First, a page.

It’s Friday, so it’s time for this week’s reader-submitted Q & A. If you’d like to submit a question, click here for more information or simply email a question.

I purchased a home in Nov. of 2008 for $200,000. In July of 2009 I sold it for $265,000. If I am using all of the proceeds from the sale to pay for my new house, will I still have to pay capital gains tax on the profits because I did not live in the house for two years? What rate would the tax on the profits be?

-Rene M., Ventura, CA

Straightforward Answer:  You probably won’t have to pay any capital gains taxes, but not for the reason you think.

More Detailed Explanation

Back in 1997, Congress changed the rules governing the taxation of a gain realized on the sale of a personal residence. Until that time, you could defer your gain (and not pay any capital gains taxes) on your residence as long as you used the proceeds of the home you sold to buy a home that was, roughly speaking, at least as expensive as the home you sold.  I think that may be why Rene mentioned “using all of the proceeds from the sale to pay for my new house.”

Today, that fact is meaningless.  Since 1997, new laws have governed what you can exclude (not just simply defer) from tax as a result of selling your personal residence at a gain.  (Admittedly, there have been a lot less questions about this since the housing crisis began, but it appears something went well for Rene.)  Now, you can exclude up to $250,000 of gain ($500,000 if you’re married) permanently.  The most important criteria to qualify are that you must own and live in the home for at least two of the five previous years before the sale date.  That’s where Rene ran into a problem,  since she only owned the property for about eight months.

If Rene sold her home due to a job change, declining health, or other unforeseen circumstances (as outlined by the IRS), then she may qualify for a reduced exclusion. If she just didn’t like her home anymore and wanted to go across the street, she won’t.  She’d owe tax on her gain of approximately $65,000. Her rate would be the short-term capital gains rate, which is the same as her ordinary tax rate (based on her income).  The preferable lower capital gains tax rates are only applicable for assets held more than one year.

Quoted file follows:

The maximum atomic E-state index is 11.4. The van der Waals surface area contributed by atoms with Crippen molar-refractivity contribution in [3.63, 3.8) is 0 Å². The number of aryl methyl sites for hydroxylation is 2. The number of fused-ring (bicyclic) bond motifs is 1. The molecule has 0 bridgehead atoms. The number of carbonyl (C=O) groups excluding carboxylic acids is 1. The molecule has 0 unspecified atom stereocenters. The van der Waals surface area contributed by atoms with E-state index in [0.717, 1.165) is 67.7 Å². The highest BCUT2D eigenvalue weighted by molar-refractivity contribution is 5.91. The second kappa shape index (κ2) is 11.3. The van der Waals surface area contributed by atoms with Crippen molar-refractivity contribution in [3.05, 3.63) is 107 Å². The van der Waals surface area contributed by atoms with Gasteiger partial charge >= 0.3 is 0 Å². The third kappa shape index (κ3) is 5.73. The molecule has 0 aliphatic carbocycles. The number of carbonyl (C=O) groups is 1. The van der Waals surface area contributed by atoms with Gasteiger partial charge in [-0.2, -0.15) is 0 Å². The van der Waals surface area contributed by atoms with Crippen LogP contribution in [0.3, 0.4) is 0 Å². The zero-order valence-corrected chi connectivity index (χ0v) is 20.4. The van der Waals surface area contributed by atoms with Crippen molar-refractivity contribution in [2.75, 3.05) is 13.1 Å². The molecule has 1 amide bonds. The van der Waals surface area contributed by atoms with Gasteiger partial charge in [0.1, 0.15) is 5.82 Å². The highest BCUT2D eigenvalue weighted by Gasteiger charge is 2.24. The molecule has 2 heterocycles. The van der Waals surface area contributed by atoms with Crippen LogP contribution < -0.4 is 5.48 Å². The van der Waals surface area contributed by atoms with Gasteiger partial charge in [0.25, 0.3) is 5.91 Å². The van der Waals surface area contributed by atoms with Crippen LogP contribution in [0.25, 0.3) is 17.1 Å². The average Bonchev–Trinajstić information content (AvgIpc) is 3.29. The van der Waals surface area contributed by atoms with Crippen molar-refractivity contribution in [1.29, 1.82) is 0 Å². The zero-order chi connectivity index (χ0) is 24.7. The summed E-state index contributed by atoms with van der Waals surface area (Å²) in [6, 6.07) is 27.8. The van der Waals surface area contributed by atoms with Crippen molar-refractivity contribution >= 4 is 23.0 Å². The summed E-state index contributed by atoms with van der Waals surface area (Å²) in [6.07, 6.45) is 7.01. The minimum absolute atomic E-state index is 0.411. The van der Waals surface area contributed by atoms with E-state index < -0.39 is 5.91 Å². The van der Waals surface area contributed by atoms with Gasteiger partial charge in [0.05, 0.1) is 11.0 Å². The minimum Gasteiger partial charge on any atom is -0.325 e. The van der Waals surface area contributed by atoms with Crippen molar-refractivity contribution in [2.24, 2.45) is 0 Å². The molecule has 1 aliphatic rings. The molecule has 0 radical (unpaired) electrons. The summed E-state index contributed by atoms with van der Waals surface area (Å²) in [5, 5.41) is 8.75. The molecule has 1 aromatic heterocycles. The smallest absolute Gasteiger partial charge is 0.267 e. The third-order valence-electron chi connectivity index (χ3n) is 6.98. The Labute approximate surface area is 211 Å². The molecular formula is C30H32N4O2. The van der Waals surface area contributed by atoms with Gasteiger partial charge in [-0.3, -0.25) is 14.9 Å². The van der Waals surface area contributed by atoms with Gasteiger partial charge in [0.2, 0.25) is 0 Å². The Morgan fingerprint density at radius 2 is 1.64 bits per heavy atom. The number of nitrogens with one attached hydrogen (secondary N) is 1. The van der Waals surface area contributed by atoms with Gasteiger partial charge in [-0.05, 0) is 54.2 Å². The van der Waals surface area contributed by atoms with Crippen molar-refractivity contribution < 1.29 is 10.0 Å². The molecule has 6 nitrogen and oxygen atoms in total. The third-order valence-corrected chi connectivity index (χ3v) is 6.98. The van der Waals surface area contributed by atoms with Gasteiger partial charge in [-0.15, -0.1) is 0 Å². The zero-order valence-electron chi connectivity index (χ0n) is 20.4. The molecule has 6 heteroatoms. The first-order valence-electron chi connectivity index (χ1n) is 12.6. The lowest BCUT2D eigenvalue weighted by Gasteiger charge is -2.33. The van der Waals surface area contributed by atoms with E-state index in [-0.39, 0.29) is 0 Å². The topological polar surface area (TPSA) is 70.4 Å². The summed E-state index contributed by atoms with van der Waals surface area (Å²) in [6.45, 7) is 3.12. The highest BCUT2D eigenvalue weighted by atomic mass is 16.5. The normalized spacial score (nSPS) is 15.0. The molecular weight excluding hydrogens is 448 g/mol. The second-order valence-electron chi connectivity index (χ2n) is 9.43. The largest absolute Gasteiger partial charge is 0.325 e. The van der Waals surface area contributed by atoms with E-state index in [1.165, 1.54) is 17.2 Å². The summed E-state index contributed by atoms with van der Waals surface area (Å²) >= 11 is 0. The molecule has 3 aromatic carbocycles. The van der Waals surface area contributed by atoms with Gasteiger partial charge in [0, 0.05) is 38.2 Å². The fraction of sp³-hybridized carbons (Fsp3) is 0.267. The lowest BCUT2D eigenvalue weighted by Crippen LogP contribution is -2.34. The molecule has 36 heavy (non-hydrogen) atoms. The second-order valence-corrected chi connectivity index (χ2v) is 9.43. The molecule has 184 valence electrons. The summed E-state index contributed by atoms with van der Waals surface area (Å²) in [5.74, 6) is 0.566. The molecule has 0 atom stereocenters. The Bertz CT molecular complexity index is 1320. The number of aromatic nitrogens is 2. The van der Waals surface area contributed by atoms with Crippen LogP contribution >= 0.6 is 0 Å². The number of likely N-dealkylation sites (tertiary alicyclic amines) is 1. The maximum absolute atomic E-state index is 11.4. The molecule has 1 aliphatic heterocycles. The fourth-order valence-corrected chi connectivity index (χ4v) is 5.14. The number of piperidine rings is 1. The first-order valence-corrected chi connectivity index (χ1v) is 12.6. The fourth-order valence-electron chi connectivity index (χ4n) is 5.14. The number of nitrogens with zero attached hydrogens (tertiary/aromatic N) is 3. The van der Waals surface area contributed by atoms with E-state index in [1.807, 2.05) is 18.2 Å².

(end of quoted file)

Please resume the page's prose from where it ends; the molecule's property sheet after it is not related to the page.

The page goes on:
Assuming Renee qualifies for one of the stated reasons, however, her reduced maximum exclusion would be eight divided by 24 (eight months representing the time she actually did own the home,  24  being the number of months she would have had to own the home to get the maximum exclusion). Assuming Rene is unmarried, 8/24 is then multiplied by $250,000. The result is $83,333, which exceeds the $65,000 gross profit on the home.  As such, it’s unlikely she’ll owe capital gains taxes.

Please note that there are some intricacies to the tax law on which I have not gone into great detail (see aforementioned housing crisis for reasons why I’ve decided to spend my time educating you elsewhere at the moment).  For example, less than the full $65,000 might have been taxable had Rene, for example, added a bedroom during the eight months she owned the home. Such details are why, when you have a big event in your life, it’s worth considering hiring a professional tax-preparer.

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